Synergism is not semi-Pelagianism

During the interaction with N.T. Wright at the last ETS plenary session, Tom Schreiner casually tossed out the all-too-common assertion that synergism is semi-Pelagian. Implicit behind the claim  seems to be the  idea that anything other than pure monergism is borderline heresy – it’s not quite rampant heresy (Pelagianism), but it’s really close (semi-Pelagianism).

There are both historical and theological reasons for rejecting this claim. Historically, we should at least recognize that semi-Pelagianism was a movement that arose after the time of Pelagius, primarily associated with certain monastic groups in the 5th and early-6th centuries, and condemned as heretical at the Second Council of Orange  (529). So, historically speaking, if you call someone a semi-Pelagian, you actually are calling him/her a heretic – not just a near-heretic.

Theologically, it is not true that synergists are necessarily semi-Pelagian. Here it is important that we define our terms. I understand the terms as follows

Pelagian: any system in which the human person is capable of achieving salvation entirely on his/her own with no divine assistance other than common grace (i.e. the grace necessary for any being to exist).

Semi-Pelagian: any system in which the process of salvation is initiated by the human person apart from any grace other than common grace, but in which the process of salvation is synergistically completed by the cooperative interaction of both divine and human.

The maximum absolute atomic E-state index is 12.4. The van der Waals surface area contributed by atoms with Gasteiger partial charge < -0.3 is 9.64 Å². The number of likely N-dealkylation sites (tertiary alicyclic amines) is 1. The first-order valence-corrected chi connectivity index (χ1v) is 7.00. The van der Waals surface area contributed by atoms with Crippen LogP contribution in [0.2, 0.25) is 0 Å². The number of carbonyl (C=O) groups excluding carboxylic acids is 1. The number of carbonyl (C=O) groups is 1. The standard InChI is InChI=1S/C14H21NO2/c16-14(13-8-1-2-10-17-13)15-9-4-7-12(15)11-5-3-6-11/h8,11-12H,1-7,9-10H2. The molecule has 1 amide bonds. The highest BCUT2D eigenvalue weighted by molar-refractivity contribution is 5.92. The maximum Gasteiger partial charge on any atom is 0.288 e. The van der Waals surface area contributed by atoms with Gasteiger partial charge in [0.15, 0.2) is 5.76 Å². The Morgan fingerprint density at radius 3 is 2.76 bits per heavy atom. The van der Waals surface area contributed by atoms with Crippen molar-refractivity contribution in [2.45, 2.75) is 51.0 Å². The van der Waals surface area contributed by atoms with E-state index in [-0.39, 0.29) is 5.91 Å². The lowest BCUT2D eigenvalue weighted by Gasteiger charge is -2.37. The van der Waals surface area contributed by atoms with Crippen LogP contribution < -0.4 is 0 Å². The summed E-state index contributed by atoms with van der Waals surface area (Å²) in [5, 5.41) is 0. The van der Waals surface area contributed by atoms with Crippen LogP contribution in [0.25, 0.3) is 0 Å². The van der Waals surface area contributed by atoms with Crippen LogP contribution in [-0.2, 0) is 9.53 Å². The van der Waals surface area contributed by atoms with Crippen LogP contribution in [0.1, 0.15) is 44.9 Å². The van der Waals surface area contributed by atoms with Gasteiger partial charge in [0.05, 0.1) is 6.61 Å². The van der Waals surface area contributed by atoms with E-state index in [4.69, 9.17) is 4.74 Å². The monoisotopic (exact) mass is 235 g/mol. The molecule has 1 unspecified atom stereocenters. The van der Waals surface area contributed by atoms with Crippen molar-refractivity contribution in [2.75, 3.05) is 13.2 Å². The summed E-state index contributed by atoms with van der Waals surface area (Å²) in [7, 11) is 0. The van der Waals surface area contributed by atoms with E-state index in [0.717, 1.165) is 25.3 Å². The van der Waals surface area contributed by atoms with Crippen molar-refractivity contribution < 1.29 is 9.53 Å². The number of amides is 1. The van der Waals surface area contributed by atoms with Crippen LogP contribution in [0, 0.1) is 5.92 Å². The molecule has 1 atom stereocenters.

Synergism: any system that affirms some kind of cooperative interaction between the divine and the human in the process of salvation

Based on these definitions, we can draw the following conclusions:

  1. Pelagians are not synergists since salvation is achievable by the human person alone.
  2. Semi-Pelagians are synergists since the salvation process requires the cooperative interaction of both divine and human.
  3. Synergists are not Pelagians and are not necessarily semi-Pelagian since it is entirely possible for one to affirm the cooperative interaction of both divine and human while still affirming that the process of salvation begins entirely with God’s salvific (not common) grace.

So, using these (admittedly cursory) definitions, we can say that a number of very prominent soteriologies are synergistic but not semi-Pelagian (e.g., Eastern Orthodox, Catholic, Wesleyan, etc.). When theologians make blanket statements to the effect that all synergists are semi-Pelagian, they (hopefully unwittingly) question the orthodoxy of vast swaths of Christianity, including nearly all of the Church Fathers.

So, please take this as a plea to all monergists – please stop making the claim that synergism simply is semi-Pelagian. That claim is neither historically nor theologically correct.


About Marc Cortez

Theology Prof and Dean at Western Seminary, husband, father, & blogger, who loves theology, church history, ministry, pop culture, books, and life in general.

Posted on November 20, 2010, in Historical Theology, Salvation and tagged , , , , , , . Bookmark the permalink. 12 Comments.

  1. Indeed semi-Pelagianism is often hard to see and thus define. But it can be very real! Would you agree Marc?

  2. Fr. Robert, I would definitely agree. I think semi-Pelagianism is alive and well in the world, and it has become an especially attractive option in much of popular evangelicalism. I just don’t think we should equate it with semi-Pelagianism.

    • Marc,

      I think I get your point, but semi-Pelagianism as an “attractive option”? Could you explain?

      • Thanks for asking. I only meant that semi-Pelagianism is the kind of view that many people will find appealing – we always like to think that salvation ultimately depends on us. So, I didn’t mean to suggest that it’s “attractive” in the sense of being a good option worth checking out.

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